NASA announced today that its Perseverance rover has discovered definitive evidence that Mars’ Jezero crater once housed a lake, raising hopes that the rover may have already collected fossilized signs of ancient Martian life.
Using ground-penetrating radar, Perseverance mapped out sediment layers under the crater surface that likely originated from a river delta depositing into a large lake that later dried up. The findings, published in the journal Science Advances, confirm what scientists had long suspected about Jezero crater but could not definitively prove before now.
The revelation boosts the chances that within the dozens of geological samples the rover has already collected during its mission could be preserved organic compounds or even microscopic fossils that will offer clues about potential ancient lifeforms on Mars billions of years ago.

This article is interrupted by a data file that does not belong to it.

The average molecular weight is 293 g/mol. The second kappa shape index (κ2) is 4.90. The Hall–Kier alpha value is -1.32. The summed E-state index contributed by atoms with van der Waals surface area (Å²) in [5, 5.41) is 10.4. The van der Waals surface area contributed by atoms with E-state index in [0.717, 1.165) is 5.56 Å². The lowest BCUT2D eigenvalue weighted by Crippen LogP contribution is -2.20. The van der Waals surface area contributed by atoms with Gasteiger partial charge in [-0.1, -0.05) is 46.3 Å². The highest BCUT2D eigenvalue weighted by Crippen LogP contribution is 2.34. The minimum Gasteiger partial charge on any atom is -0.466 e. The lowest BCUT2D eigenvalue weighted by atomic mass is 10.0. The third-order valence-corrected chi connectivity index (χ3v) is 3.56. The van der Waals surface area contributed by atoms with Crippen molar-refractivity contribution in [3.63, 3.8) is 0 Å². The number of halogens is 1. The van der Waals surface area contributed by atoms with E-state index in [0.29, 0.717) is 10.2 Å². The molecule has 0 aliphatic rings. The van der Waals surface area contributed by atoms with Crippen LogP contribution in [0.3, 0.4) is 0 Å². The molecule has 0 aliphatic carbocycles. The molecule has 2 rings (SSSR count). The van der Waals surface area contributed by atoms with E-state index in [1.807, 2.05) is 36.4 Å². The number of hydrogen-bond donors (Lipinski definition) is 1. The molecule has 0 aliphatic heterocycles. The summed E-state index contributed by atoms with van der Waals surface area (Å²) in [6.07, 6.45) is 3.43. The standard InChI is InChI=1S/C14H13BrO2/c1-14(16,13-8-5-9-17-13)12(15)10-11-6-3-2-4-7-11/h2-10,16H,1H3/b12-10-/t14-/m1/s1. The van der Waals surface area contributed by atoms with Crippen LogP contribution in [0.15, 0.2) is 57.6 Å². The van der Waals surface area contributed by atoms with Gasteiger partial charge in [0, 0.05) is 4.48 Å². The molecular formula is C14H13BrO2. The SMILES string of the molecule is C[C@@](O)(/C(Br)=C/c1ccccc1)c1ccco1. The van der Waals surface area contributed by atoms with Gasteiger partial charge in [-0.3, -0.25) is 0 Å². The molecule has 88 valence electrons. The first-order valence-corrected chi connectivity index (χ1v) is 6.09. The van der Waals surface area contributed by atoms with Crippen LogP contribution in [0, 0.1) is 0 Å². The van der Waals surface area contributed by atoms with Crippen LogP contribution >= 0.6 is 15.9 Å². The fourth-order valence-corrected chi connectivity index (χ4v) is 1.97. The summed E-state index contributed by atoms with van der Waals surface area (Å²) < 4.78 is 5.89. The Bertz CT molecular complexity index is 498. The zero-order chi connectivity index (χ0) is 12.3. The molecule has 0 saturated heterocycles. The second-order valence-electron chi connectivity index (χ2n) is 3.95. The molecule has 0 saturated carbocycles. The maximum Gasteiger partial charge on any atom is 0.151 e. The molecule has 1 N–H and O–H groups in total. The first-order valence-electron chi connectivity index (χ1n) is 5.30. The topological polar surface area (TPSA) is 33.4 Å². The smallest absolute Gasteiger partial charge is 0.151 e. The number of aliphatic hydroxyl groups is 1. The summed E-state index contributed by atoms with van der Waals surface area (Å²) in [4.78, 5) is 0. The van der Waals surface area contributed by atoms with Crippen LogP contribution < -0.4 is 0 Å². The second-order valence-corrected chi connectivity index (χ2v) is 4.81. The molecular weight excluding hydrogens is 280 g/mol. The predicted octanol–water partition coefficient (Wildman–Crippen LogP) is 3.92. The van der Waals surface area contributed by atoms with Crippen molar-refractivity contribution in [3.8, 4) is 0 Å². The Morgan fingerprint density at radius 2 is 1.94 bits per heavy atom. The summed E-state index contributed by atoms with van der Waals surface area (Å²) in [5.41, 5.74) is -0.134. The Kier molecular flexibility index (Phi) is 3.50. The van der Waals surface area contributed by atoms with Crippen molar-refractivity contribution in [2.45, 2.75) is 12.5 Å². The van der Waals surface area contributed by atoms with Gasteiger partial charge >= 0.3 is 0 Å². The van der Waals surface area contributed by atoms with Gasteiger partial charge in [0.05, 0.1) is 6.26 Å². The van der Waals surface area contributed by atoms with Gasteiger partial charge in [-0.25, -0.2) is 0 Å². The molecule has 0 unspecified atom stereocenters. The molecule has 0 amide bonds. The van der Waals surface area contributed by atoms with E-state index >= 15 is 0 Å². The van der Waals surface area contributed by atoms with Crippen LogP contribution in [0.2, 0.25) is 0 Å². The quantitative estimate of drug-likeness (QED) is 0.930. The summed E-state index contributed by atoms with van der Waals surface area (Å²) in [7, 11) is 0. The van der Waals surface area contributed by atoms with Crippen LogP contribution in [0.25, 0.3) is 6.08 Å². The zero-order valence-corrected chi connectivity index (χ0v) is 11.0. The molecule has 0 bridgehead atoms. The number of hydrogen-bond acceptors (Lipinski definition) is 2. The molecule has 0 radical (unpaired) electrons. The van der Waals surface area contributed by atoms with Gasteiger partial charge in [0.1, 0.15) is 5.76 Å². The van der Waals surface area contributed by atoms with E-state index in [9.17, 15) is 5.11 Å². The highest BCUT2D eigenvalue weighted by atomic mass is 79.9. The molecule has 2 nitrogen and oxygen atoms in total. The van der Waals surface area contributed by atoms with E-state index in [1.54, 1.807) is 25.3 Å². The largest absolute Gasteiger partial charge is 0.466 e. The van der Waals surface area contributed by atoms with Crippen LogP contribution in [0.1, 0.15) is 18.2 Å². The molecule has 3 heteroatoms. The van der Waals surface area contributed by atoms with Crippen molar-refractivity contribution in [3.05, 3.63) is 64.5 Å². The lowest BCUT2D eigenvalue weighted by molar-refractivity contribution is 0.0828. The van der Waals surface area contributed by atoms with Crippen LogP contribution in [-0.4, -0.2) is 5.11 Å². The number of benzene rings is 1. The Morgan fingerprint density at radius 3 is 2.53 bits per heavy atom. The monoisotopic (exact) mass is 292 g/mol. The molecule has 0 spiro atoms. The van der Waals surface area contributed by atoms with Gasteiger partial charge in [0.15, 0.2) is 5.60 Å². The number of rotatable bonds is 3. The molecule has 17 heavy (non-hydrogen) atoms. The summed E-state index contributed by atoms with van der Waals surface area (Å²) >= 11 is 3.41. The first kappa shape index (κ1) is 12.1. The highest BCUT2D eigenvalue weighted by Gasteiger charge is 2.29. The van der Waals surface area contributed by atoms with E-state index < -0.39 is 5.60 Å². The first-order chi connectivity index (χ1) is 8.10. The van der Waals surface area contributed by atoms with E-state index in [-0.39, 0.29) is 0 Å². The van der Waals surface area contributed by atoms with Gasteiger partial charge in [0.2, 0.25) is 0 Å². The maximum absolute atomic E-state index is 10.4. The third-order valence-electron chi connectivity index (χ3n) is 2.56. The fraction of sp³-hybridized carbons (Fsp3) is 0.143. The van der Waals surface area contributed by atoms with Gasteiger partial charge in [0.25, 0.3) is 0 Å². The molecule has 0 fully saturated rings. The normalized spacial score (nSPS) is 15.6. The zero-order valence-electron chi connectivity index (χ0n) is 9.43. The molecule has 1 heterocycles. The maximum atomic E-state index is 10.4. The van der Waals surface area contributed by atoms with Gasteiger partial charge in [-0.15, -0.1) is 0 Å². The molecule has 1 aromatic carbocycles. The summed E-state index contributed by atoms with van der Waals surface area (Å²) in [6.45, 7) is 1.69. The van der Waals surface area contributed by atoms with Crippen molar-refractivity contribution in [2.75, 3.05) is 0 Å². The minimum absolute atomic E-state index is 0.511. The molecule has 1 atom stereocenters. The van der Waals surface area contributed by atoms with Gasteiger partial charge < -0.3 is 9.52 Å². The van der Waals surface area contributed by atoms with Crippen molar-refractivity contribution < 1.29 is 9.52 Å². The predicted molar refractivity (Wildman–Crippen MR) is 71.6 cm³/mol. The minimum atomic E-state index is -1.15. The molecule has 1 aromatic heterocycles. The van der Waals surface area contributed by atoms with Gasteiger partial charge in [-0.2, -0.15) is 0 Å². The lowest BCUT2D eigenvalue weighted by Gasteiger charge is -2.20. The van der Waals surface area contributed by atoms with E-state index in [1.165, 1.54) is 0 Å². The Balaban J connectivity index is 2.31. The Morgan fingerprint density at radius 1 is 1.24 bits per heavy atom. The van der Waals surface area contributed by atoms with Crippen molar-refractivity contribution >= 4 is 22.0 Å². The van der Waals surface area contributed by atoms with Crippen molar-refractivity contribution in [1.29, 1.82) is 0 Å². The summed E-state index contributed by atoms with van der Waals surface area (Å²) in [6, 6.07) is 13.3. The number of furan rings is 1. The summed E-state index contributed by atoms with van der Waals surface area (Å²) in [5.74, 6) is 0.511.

Those samples will be returned to Earth by a future European Space Agency mission currently slated for 2033, where scientists will thoroughly analyze them for any biosignatures of past life. While evidence of life on Mars remains elusive so far, the new discovery from Perseverance offers renewed hope that the secrets locked inside Mars’ rocks may finally provide some answers.
The discovery comes shortly after NASA bid farewell to Perseverance’s loyal sidekick, the Ingenuity Mars Helicopter, which wrapped up its history-making flight campaign earlier this month after nearly two years of operations. Meanwhile, Perseverance continues its central science mission of probing Jezero crater for more clues about Mars’ watery past.